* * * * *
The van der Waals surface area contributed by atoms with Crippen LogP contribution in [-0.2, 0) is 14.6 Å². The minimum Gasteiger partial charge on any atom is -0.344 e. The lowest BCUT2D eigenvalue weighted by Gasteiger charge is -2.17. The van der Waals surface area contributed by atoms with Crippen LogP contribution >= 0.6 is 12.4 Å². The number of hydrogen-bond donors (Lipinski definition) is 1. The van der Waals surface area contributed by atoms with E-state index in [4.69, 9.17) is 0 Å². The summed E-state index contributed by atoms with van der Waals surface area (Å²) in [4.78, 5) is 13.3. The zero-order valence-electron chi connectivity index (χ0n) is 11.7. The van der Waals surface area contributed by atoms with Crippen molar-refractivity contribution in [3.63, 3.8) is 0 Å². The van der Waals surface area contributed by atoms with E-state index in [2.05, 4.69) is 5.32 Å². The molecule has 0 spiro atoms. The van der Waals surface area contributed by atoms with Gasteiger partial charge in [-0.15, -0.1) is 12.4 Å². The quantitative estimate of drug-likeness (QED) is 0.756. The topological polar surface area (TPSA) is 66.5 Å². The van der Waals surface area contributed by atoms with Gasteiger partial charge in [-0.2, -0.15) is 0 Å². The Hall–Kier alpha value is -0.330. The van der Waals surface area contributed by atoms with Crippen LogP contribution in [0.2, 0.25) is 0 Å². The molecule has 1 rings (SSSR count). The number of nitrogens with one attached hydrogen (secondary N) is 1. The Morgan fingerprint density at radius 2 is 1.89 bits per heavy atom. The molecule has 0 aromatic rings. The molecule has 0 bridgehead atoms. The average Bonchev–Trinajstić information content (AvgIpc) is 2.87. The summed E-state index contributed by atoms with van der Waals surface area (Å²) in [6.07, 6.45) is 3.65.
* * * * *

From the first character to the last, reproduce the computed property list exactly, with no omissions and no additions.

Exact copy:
The van der Waals surface area contributed by atoms with Crippen LogP contribution in [-0.2, 0) is 14.6 Å². The minimum Gasteiger partial charge on any atom is -0.344 e. The lowest BCUT2D eigenvalue weighted by Gasteiger charge is -2.17. The van der Waals surface area contributed by atoms with Crippen LogP contribution >= 0.6 is 12.4 Å². The number of hydrogen-bond donors (Lipinski definition) is 1. The van der Waals surface area contributed by atoms with E-state index in [4.69, 9.17) is 0 Å². The summed E-state index contributed by atoms with van der Waals surface area (Å²) in [4.78, 5) is 13.3. The zero-order valence-electron chi connectivity index (χ0n) is 11.7. The van der Waals surface area contributed by atoms with Crippen molar-refractivity contribution in [3.63, 3.8) is 0 Å². The van der Waals surface area contributed by atoms with E-state index in [2.05, 4.69) is 5.32 Å². The molecule has 0 spiro atoms. The van der Waals surface area contributed by atoms with Gasteiger partial charge in [-0.15, -0.1) is 12.4 Å². The quantitative estimate of drug-likeness (QED) is 0.756. The topological polar surface area (TPSA) is 66.5 Å². The van der Waals surface area contributed by atoms with Gasteiger partial charge in [-0.2, -0.15) is 0 Å². The Hall–Kier alpha value is -0.330. The van der Waals surface area contributed by atoms with Crippen LogP contribution in [0.2, 0.25) is 0 Å². The molecule has 1 rings (SSSR count). The number of nitrogens with one attached hydrogen (secondary N) is 1. The Morgan fingerprint density at radius 2 is 1.89 bits per heavy atom. The molecule has 0 aromatic rings. The molecule has 0 bridgehead atoms. The average Bonchev–Trinajstić information content (AvgIpc) is 2.87. The summed E-state index contributed by atoms with van der Waals surface area (Å²) in [6.07, 6.45) is 3.65.